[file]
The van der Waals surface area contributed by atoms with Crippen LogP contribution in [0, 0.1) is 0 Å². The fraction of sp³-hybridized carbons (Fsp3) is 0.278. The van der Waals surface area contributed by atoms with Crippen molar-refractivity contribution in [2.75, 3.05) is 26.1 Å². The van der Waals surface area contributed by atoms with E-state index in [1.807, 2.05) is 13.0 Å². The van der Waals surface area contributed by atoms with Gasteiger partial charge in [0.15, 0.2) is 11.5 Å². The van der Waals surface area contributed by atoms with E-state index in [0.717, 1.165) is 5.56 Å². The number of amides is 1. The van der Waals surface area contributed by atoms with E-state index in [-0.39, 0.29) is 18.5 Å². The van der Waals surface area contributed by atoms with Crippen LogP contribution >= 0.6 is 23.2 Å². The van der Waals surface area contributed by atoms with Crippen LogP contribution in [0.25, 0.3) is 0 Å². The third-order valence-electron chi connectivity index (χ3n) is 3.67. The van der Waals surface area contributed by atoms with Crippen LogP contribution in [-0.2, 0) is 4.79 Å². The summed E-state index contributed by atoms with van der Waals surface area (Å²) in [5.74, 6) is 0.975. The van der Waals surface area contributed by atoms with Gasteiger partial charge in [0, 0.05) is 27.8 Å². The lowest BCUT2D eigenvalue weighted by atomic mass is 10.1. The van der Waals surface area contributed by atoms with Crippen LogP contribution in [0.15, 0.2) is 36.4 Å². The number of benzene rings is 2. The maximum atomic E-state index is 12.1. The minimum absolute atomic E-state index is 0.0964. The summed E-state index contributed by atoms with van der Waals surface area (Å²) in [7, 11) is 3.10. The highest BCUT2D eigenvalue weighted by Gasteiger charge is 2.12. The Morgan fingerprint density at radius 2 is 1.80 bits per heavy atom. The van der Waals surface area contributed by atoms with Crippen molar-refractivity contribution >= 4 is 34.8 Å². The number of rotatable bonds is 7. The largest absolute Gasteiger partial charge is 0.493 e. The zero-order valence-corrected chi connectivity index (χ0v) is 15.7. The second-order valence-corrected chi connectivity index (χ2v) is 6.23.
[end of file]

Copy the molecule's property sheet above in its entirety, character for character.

The van der Waals surface area contributed by atoms with Crippen LogP contribution in [0, 0.1) is 0 Å². The fraction of sp³-hybridized carbons (Fsp3) is 0.278. The van der Waals surface area contributed by atoms with Crippen molar-refractivity contribution in [2.75, 3.05) is 26.1 Å². The van der Waals surface area contributed by atoms with E-state index in [1.807, 2.05) is 13.0 Å². The van der Waals surface area contributed by atoms with Gasteiger partial charge in [0.15, 0.2) is 11.5 Å². The van der Waals surface area contributed by atoms with E-state index in [0.717, 1.165) is 5.56 Å². The number of amides is 1. The van der Waals surface area contributed by atoms with E-state index in [-0.39, 0.29) is 18.5 Å². The van der Waals surface area contributed by atoms with Crippen LogP contribution >= 0.6 is 23.2 Å². The van der Waals surface area contributed by atoms with Crippen LogP contribution in [0.25, 0.3) is 0 Å². The third-order valence-electron chi connectivity index (χ3n) is 3.67. The van der Waals surface area contributed by atoms with Crippen LogP contribution in [-0.2, 0) is 4.79 Å². The summed E-state index contributed by atoms with van der Waals surface area (Å²) in [5.74, 6) is 0.975. The van der Waals surface area contributed by atoms with Gasteiger partial charge in [0, 0.05) is 27.8 Å². The lowest BCUT2D eigenvalue weighted by atomic mass is 10.1. The van der Waals surface area contributed by atoms with Crippen LogP contribution in [0.15, 0.2) is 36.4 Å². The number of benzene rings is 2. The maximum atomic E-state index is 12.1. The minimum absolute atomic E-state index is 0.0964. The summed E-state index contributed by atoms with van der Waals surface area (Å²) in [7, 11) is 3.10. The highest BCUT2D eigenvalue weighted by Gasteiger charge is 2.12. The Morgan fingerprint density at radius 2 is 1.80 bits per heavy atom. The van der Waals surface area contributed by atoms with Crippen molar-refractivity contribution >= 4 is 34.8 Å². The number of rotatable bonds is 7. The largest absolute Gasteiger partial charge is 0.493 e. The zero-order valence-corrected chi connectivity index (χ0v) is 15.7. The second-order valence-corrected chi connectivity index (χ2v) is 6.23.